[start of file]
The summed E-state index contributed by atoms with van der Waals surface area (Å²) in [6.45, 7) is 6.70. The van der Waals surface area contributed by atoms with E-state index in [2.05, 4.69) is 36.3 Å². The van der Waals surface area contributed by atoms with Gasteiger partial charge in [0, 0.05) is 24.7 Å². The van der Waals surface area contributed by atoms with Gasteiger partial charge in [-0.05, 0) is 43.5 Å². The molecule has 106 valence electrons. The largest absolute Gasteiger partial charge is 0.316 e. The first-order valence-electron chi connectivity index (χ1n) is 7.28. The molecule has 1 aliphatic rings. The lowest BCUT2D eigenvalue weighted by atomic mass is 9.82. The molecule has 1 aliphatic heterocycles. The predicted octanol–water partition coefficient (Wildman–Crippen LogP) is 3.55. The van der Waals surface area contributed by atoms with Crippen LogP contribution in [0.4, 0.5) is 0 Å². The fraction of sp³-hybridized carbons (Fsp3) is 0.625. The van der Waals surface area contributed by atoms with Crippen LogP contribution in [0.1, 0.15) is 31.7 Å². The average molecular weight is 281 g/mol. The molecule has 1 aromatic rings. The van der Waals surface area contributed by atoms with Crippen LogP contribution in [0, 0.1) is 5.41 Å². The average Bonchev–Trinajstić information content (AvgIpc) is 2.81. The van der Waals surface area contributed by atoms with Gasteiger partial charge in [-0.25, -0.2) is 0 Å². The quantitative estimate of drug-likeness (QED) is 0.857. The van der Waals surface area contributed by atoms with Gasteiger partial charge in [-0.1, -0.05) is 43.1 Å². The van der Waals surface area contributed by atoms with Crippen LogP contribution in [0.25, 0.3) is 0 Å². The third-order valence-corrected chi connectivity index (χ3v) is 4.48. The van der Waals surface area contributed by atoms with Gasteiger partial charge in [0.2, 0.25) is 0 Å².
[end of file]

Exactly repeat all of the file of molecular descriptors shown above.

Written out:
The summed E-state index contributed by atoms with van der Waals surface area (Å²) in [6.45, 7) is 6.70. The van der Waals surface area contributed by atoms with E-state index in [2.05, 4.69) is 36.3 Å². The van der Waals surface area contributed by atoms with Gasteiger partial charge in [0, 0.05) is 24.7 Å². The van der Waals surface area contributed by atoms with Gasteiger partial charge in [-0.05, 0) is 43.5 Å². The molecule has 106 valence electrons. The largest absolute Gasteiger partial charge is 0.316 e. The first-order valence-electron chi connectivity index (χ1n) is 7.28. The molecule has 1 aliphatic rings. The lowest BCUT2D eigenvalue weighted by atomic mass is 9.82. The molecule has 1 aliphatic heterocycles. The predicted octanol–water partition coefficient (Wildman–Crippen LogP) is 3.55. The van der Waals surface area contributed by atoms with Crippen LogP contribution in [0.4, 0.5) is 0 Å². The fraction of sp³-hybridized carbons (Fsp3) is 0.625. The van der Waals surface area contributed by atoms with Crippen LogP contribution in [0.1, 0.15) is 31.7 Å². The average molecular weight is 281 g/mol. The molecule has 1 aromatic rings. The van der Waals surface area contributed by atoms with Crippen LogP contribution in [0, 0.1) is 5.41 Å². The average Bonchev–Trinajstić information content (AvgIpc) is 2.81. The van der Waals surface area contributed by atoms with Gasteiger partial charge in [-0.25, -0.2) is 0 Å². The quantitative estimate of drug-likeness (QED) is 0.857. The van der Waals surface area contributed by atoms with Gasteiger partial charge in [-0.1, -0.05) is 43.1 Å². The van der Waals surface area contributed by atoms with Crippen LogP contribution in [0.25, 0.3) is 0 Å². The third-order valence-corrected chi connectivity index (χ3v) is 4.48. The van der Waals surface area contributed by atoms with Gasteiger partial charge in [0.2, 0.25) is 0 Å².